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Administration working to expand credit union commercial lending

Tax-Exempt Credit Union Seek Business Lending Expansion 

We're told the Obama Administration is going to try and include an increase in the credit union business lending cap in an upcoming jobs creation bill.  Bankers oppose this expansion because credit unions are exempt from federal income taxes and federal credit unions don't even pay state income or sales taxes!  They were given their numerous tax exemptions to serve people of low to moderate income, not to make commercial loans and compete on an unfair basis with traditional, tax-paying community banks.  
 
The timing of the jobs bill is uncertain, but the desire of the Administration to support such an increase is apparently gaining traction at the Treasury Department.  It's also a shock.  Why would you promote the expansion of business lending activities for non-tax-paying credit unions at the expense of traditional, tax-paying community banks?  That doesn't make any sense.
 
Credit unions have pushed for this increase and two bills have been introduced to increase the cap from 12.25 percent to 25 percent of total assets (and loans up to $250,000 won't count against the cap!).   They claim it will increase small business lending.  It won't.  Tax-exempt credit unions have to be concerned about what their examiners will say about making any loan in the current environment.  Presumably, they will be considering the same issues that keep community banks from making such loans in many instances today - fear of regulatory criticism and classification.  That's an un-told story that much of the general public simply misses.
 
The bills that have been introduced are H.R. 3380 in the House and S. 2919 in the Senate.  While only 37 of the nearly 7,600 credits unions in the nation would benefit from a cap increase – none of which are in Oklahoma – many Members of Congress and now apparently the Administration believe that this increase will help more small businesses receive loans.
 
If this measure is included in a larger jobs creation bill, it is likely that even Members who are opposed to this increase would feel compelled to vote for the jobs package.
 
Here are the facts that should be used to argue against including any increased lending limit for credit unions in a jobs bill:
 
It Would Benefit Only ½ of One Percent of All Credit Unions.
 
  • The primary beneficiaries of such expanded authority are large, non-traditional, growth-oriented (and yet tax-exempt) credit unions that have abandoned their mission of serving people of modest means.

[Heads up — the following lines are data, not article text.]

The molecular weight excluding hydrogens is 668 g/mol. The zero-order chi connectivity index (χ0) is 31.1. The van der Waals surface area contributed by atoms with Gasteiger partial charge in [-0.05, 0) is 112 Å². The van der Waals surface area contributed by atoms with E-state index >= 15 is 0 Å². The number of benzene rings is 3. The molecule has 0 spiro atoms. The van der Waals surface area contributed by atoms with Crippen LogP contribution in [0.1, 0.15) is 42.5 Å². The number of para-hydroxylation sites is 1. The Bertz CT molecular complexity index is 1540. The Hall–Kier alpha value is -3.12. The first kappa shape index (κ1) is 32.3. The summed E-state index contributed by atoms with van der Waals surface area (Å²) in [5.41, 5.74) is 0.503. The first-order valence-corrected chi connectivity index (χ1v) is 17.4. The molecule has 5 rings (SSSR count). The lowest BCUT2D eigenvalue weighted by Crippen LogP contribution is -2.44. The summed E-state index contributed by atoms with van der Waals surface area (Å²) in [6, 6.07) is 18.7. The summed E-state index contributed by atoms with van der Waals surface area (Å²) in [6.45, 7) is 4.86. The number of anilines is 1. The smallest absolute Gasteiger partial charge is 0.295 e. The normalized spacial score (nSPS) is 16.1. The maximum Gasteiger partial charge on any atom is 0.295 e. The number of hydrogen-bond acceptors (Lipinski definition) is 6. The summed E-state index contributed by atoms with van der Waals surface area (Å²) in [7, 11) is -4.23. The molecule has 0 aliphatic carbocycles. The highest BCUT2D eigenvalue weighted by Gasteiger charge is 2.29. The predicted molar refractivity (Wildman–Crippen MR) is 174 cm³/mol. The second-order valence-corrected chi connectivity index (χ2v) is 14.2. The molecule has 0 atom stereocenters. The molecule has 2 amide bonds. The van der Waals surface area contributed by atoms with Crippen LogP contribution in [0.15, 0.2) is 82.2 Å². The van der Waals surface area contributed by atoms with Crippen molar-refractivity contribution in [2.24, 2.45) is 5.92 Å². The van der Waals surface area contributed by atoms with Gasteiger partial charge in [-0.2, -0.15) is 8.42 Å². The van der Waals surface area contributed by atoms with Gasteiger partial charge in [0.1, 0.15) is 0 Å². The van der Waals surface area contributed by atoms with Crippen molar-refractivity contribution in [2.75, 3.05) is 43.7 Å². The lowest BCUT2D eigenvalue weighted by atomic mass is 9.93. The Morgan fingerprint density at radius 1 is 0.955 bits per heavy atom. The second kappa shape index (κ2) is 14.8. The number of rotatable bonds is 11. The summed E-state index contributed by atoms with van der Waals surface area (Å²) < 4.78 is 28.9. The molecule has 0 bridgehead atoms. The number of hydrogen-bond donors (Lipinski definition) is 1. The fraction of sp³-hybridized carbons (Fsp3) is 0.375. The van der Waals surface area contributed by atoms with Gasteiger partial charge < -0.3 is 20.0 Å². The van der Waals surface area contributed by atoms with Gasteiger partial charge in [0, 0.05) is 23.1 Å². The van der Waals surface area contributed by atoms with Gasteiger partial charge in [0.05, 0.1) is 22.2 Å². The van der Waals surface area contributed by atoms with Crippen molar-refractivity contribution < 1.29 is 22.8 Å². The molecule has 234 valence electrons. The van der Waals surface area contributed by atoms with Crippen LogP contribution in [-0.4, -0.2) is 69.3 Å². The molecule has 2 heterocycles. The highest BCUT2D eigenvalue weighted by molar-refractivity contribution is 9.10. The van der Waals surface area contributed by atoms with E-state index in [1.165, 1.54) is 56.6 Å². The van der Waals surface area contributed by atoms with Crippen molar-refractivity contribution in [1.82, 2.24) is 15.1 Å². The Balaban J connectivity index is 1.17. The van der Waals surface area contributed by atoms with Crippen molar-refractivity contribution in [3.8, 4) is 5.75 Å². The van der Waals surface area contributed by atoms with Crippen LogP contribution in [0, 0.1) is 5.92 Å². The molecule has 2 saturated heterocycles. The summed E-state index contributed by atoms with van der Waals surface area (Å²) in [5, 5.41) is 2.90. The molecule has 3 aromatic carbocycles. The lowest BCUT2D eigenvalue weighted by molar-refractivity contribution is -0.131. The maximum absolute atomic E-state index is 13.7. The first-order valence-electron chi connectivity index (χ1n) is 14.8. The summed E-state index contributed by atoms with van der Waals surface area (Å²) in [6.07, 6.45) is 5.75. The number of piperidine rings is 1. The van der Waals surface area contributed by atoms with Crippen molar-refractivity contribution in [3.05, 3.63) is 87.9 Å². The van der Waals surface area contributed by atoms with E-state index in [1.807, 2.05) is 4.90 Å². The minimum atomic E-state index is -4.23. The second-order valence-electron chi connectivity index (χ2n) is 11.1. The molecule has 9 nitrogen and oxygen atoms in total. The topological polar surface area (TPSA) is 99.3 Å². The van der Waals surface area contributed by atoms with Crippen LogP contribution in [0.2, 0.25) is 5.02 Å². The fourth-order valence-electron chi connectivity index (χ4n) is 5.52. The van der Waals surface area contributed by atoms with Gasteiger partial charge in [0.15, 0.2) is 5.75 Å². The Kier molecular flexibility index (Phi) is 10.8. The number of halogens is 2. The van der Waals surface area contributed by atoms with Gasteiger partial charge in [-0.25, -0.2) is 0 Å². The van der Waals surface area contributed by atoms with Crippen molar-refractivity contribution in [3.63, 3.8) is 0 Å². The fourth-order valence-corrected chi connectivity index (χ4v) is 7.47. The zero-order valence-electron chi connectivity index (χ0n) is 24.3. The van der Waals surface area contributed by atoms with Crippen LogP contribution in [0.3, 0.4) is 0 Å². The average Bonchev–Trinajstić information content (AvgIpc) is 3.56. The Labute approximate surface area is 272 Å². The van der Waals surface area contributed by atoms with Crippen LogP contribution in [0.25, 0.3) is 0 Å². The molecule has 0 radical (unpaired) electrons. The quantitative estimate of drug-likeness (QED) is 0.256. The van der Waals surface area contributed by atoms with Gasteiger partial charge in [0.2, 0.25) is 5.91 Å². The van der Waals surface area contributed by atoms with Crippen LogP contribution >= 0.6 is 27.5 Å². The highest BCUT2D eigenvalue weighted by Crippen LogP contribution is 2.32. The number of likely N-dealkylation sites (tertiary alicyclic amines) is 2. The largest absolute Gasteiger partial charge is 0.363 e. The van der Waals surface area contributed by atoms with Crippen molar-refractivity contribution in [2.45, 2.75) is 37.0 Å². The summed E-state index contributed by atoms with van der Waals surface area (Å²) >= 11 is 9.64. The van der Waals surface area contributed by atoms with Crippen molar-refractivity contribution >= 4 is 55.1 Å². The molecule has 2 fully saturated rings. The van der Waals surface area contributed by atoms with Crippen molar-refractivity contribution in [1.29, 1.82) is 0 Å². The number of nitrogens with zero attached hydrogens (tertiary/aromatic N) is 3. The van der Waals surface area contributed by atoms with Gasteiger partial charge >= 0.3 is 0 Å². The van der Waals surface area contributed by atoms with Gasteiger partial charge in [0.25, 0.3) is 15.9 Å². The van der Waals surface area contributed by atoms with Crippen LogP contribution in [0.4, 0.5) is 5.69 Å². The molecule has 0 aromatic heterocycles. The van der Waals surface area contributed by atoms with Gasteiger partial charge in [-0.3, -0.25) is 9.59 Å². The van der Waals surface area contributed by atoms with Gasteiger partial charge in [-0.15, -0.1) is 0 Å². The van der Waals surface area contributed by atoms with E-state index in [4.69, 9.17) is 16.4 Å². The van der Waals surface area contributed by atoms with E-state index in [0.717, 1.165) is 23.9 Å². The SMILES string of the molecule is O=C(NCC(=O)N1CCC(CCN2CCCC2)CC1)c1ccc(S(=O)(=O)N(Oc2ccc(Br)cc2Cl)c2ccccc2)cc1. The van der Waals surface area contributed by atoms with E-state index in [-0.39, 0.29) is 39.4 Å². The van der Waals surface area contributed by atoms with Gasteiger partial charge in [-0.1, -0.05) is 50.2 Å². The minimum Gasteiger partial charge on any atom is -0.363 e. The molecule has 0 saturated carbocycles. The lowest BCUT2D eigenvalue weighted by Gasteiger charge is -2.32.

• 99.5 percent of credit unions have authority and lending capacity to make additional loans to small businesses today, yet have chosen not to do so.  Why do you suppose that is?  Likely it's for the same reasons traditional community banks are not making a lot of loans today:  (1) - loan demand from quality customers is off dramatically across the country; and (2) examiners - even credit union examiners - are MUCH more critical today than they were 18 months ago.   
  • The number of credit unions offering small business loan products has actually decreased over the past year or more, from 1,942 in 2008 to 1,674 today.  It's further evidence that raising the cap would have very little impact on lending to business. 
It Would Give More Authority to Credit Unions that Already Have Sufficient Authority to Make Small Business Loans.
 
·         Under current law, the aggregate business loan limit is 12.25 percent of a credit union's assets.  The limitation helps to prevent the credit union's tax subsidy from being used to support business loans which are normally made by traditional community banks.
·         Business loans that are less than $50,000 or have a governmental guarantee are excluded from the calculation of the aggregated business loan limit.  This means that, for the most part, credit unions already have sufficient authority to meet the credit needs of their small business customers.
 
It Would Pose a Serious Safety and Soundness Concern.
 
  • The Government Accountability Office (GAO) warned in 2003: “[S]ince member business loans constitute only a small percentage of credit union lending, most NCUA [National Credit Union Administration] examiners will not have significant experience looking at this type of lending activity.”
  • A number of credit unions have become troubled or failed because of bad commercial loans.
 
We're asking bankers to express opposition to the increase in credit union business lending and have their directors and your employees do the same. Send an e-mail to the Banking LA's right away on this critical issue and ask them to ask their “boss” to oppose this effort. Here's the list:
 
Senator Inhofe (202) 224-4721                Senator Coburn (202) 224-5754
Clark Peterson                                              Drew Berky
clark_Peterson@inhofe.senate.gov          Drew_Berky@coburn.senate.gov
 
Rep. John Sullivan (202) 225-2211           Rep Dan Boren (202) 225-2701
jon.oehmen@mail.house.gov                     thomas.wharton@mail.house.gov
 
Rep. Frank Lucas (202) 225-5565             Rep. Tom Cole (202) 225-6165
courtney.box@mail.house.gov                    joshua.grogis@mail.house.gov
 
Rep. Mary Fallin (202) 225-2132
matt.wise@mail.house.gov

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